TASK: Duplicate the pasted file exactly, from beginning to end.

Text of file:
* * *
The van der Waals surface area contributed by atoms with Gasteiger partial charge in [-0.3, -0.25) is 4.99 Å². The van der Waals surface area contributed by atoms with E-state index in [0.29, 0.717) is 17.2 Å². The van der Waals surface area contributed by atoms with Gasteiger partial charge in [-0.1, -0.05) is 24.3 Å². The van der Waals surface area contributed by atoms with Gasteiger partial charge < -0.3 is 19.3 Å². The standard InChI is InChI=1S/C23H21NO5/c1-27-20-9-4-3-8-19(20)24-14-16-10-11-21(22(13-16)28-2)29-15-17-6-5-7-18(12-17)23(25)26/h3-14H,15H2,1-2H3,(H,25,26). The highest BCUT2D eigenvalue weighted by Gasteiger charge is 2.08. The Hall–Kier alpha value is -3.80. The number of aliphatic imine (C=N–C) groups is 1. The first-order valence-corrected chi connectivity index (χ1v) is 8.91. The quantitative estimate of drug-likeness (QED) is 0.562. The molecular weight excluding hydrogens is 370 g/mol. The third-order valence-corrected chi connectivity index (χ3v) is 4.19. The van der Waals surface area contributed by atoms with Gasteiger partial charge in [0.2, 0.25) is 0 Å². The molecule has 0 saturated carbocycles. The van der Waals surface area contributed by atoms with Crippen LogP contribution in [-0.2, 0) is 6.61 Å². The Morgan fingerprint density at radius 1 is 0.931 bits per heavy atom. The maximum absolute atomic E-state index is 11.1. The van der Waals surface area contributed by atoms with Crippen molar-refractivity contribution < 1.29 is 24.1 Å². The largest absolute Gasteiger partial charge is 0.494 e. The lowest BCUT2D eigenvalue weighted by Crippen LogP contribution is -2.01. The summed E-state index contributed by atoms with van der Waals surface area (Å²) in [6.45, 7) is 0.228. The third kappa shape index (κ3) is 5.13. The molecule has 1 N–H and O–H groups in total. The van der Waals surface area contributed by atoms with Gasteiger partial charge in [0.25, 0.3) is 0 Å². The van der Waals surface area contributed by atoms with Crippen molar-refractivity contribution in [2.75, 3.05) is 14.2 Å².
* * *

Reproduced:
The van der Waals surface area contributed by atoms with Gasteiger partial charge in [-0.3, -0.25) is 4.99 Å². The van der Waals surface area contributed by atoms with E-state index in [0.29, 0.717) is 17.2 Å². The van der Waals surface area contributed by atoms with Gasteiger partial charge in [-0.1, -0.05) is 24.3 Å². The van der Waals surface area contributed by atoms with Gasteiger partial charge < -0.3 is 19.3 Å². The standard InChI is InChI=1S/C23H21NO5/c1-27-20-9-4-3-8-19(20)24-14-16-10-11-21(22(13-16)28-2)29-15-17-6-5-7-18(12-17)23(25)26/h3-14H,15H2,1-2H3,(H,25,26). The highest BCUT2D eigenvalue weighted by Gasteiger charge is 2.08. The Hall–Kier alpha value is -3.80. The number of aliphatic imine (C=N–C) groups is 1. The first-order valence-corrected chi connectivity index (χ1v) is 8.91. The quantitative estimate of drug-likeness (QED) is 0.562. The molecular weight excluding hydrogens is 370 g/mol. The third-order valence-corrected chi connectivity index (χ3v) is 4.19. The van der Waals surface area contributed by atoms with Gasteiger partial charge in [0.2, 0.25) is 0 Å². The molecule has 0 saturated carbocycles. The van der Waals surface area contributed by atoms with Crippen LogP contribution in [-0.2, 0) is 6.61 Å². The Morgan fingerprint density at radius 1 is 0.931 bits per heavy atom. The maximum absolute atomic E-state index is 11.1. The van der Waals surface area contributed by atoms with Crippen molar-refractivity contribution < 1.29 is 24.1 Å². The largest absolute Gasteiger partial charge is 0.494 e. The lowest BCUT2D eigenvalue weighted by Crippen LogP contribution is -2.01. The summed E-state index contributed by atoms with van der Waals surface area (Å²) in [6.45, 7) is 0.228. The third kappa shape index (κ3) is 5.13. The molecule has 1 N–H and O–H groups in total. The van der Waals surface area contributed by atoms with Gasteiger partial charge in [0.25, 0.3) is 0 Å². The van der Waals surface area contributed by atoms with Crippen molar-refractivity contribution in [2.75, 3.05) is 14.2 Å².